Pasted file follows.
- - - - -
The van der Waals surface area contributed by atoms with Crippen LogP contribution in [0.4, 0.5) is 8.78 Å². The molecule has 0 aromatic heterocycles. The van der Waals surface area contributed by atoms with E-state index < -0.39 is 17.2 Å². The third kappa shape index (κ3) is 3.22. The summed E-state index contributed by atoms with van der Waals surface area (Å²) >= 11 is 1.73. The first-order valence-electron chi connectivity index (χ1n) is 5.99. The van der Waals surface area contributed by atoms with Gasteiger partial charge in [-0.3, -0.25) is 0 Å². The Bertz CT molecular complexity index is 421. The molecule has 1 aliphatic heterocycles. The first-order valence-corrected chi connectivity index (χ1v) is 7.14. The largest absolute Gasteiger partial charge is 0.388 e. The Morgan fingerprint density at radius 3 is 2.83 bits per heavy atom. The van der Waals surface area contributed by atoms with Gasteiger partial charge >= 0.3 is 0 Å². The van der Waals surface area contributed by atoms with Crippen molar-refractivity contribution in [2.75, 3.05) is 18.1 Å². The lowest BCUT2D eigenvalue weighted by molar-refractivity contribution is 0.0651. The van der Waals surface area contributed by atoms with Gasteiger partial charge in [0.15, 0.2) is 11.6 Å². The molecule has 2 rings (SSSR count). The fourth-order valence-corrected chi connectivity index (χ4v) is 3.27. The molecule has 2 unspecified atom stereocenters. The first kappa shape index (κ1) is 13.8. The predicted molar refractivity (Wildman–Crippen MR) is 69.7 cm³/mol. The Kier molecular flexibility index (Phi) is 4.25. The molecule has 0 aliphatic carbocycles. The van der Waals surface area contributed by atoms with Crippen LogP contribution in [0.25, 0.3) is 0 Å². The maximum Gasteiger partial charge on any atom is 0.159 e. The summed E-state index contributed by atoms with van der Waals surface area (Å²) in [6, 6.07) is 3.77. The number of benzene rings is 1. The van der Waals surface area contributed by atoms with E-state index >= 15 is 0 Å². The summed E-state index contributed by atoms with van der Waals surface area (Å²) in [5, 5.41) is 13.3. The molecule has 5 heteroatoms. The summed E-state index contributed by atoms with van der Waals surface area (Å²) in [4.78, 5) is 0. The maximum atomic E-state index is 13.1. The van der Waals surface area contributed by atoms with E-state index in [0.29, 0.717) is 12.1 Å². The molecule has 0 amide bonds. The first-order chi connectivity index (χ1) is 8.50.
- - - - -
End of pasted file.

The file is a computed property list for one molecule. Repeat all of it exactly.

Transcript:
The van der Waals surface area contributed by atoms with Crippen LogP contribution in [0.4, 0.5) is 8.78 Å². The molecule has 0 aromatic heterocycles. The van der Waals surface area contributed by atoms with E-state index < -0.39 is 17.2 Å². The third kappa shape index (κ3) is 3.22. The summed E-state index contributed by atoms with van der Waals surface area (Å²) >= 11 is 1.73. The first-order valence-electron chi connectivity index (χ1n) is 5.99. The van der Waals surface area contributed by atoms with Gasteiger partial charge in [-0.3, -0.25) is 0 Å². The Bertz CT molecular complexity index is 421. The molecule has 1 aliphatic heterocycles. The first-order valence-corrected chi connectivity index (χ1v) is 7.14. The largest absolute Gasteiger partial charge is 0.388 e. The Morgan fingerprint density at radius 3 is 2.83 bits per heavy atom. The van der Waals surface area contributed by atoms with Gasteiger partial charge >= 0.3 is 0 Å². The van der Waals surface area contributed by atoms with Crippen molar-refractivity contribution in [2.75, 3.05) is 18.1 Å². The lowest BCUT2D eigenvalue weighted by molar-refractivity contribution is 0.0651. The van der Waals surface area contributed by atoms with Gasteiger partial charge in [0.15, 0.2) is 11.6 Å². The molecule has 2 rings (SSSR count). The fourth-order valence-corrected chi connectivity index (χ4v) is 3.27. The molecule has 2 unspecified atom stereocenters. The first kappa shape index (κ1) is 13.8. The predicted molar refractivity (Wildman–Crippen MR) is 69.7 cm³/mol. The Kier molecular flexibility index (Phi) is 4.25. The molecule has 0 aliphatic carbocycles. The van der Waals surface area contributed by atoms with Crippen LogP contribution in [0.25, 0.3) is 0 Å². The maximum Gasteiger partial charge on any atom is 0.159 e. The summed E-state index contributed by atoms with van der Waals surface area (Å²) in [6, 6.07) is 3.77. The number of benzene rings is 1. The van der Waals surface area contributed by atoms with E-state index >= 15 is 0 Å². The summed E-state index contributed by atoms with van der Waals surface area (Å²) in [5, 5.41) is 13.3. The molecule has 5 heteroatoms. The summed E-state index contributed by atoms with van der Waals surface area (Å²) in [4.78, 5) is 0. The maximum atomic E-state index is 13.1. The van der Waals surface area contributed by atoms with E-state index in [0.29, 0.717) is 12.1 Å². The molecule has 0 amide bonds. The first-order chi connectivity index (χ1) is 8.50.